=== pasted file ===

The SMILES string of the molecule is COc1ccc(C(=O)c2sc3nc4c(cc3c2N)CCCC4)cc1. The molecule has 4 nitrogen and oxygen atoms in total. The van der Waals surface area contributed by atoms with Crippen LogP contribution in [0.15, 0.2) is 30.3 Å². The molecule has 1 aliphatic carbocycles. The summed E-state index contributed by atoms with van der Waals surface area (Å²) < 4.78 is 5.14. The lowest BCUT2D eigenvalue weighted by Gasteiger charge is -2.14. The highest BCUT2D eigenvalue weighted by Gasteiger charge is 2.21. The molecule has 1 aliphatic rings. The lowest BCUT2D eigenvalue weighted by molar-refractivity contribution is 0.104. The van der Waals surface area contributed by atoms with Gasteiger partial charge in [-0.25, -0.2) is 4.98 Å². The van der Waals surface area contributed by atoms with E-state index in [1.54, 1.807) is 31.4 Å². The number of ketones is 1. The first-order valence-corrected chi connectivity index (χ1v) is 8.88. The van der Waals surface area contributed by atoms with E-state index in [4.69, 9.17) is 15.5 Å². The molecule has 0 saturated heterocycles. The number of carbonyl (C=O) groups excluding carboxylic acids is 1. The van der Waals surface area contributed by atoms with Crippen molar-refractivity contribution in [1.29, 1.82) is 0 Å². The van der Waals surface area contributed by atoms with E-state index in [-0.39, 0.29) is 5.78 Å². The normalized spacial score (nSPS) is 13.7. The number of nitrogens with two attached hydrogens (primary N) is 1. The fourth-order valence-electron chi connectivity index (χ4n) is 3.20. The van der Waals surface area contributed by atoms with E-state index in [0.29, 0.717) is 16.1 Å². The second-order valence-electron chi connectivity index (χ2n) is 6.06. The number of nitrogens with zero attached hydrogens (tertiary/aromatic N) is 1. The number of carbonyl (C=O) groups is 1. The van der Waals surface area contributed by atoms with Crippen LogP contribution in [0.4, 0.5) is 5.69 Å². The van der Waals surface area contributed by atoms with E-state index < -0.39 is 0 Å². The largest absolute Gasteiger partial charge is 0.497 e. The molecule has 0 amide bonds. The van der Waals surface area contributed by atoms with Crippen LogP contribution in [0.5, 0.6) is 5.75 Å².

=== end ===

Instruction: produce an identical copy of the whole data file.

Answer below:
The SMILES string of the molecule is COc1ccc(C(=O)c2sc3nc4c(cc3c2N)CCCC4)cc1. The molecule has 4 nitrogen and oxygen atoms in total. The van der Waals surface area contributed by atoms with Crippen LogP contribution in [0.15, 0.2) is 30.3 Å². The molecule has 1 aliphatic carbocycles. The summed E-state index contributed by atoms with van der Waals surface area (Å²) < 4.78 is 5.14. The lowest BCUT2D eigenvalue weighted by Gasteiger charge is -2.14. The highest BCUT2D eigenvalue weighted by Gasteiger charge is 2.21. The molecule has 1 aliphatic rings. The lowest BCUT2D eigenvalue weighted by molar-refractivity contribution is 0.104. The van der Waals surface area contributed by atoms with Gasteiger partial charge in [-0.25, -0.2) is 4.98 Å². The van der Waals surface area contributed by atoms with E-state index in [1.54, 1.807) is 31.4 Å². The number of ketones is 1. The first-order valence-corrected chi connectivity index (χ1v) is 8.88. The van der Waals surface area contributed by atoms with E-state index in [4.69, 9.17) is 15.5 Å². The molecule has 0 saturated heterocycles. The number of carbonyl (C=O) groups excluding carboxylic acids is 1. The van der Waals surface area contributed by atoms with Crippen molar-refractivity contribution in [1.29, 1.82) is 0 Å². The van der Waals surface area contributed by atoms with E-state index in [-0.39, 0.29) is 5.78 Å². The normalized spacial score (nSPS) is 13.7. The number of nitrogens with two attached hydrogens (primary N) is 1. The fourth-order valence-electron chi connectivity index (χ4n) is 3.20. The van der Waals surface area contributed by atoms with E-state index in [0.29, 0.717) is 16.1 Å². The second-order valence-electron chi connectivity index (χ2n) is 6.06. The number of nitrogens with zero attached hydrogens (tertiary/aromatic N) is 1. The number of carbonyl (C=O) groups is 1. The van der Waals surface area contributed by atoms with Crippen LogP contribution in [0.4, 0.5) is 5.69 Å². The van der Waals surface area contributed by atoms with E-state index < -0.39 is 0 Å². The largest absolute Gasteiger partial charge is 0.497 e. The molecule has 0 amide bonds. The van der Waals surface area contributed by atoms with Crippen LogP contribution in [0.5, 0.6) is 5.75 Å².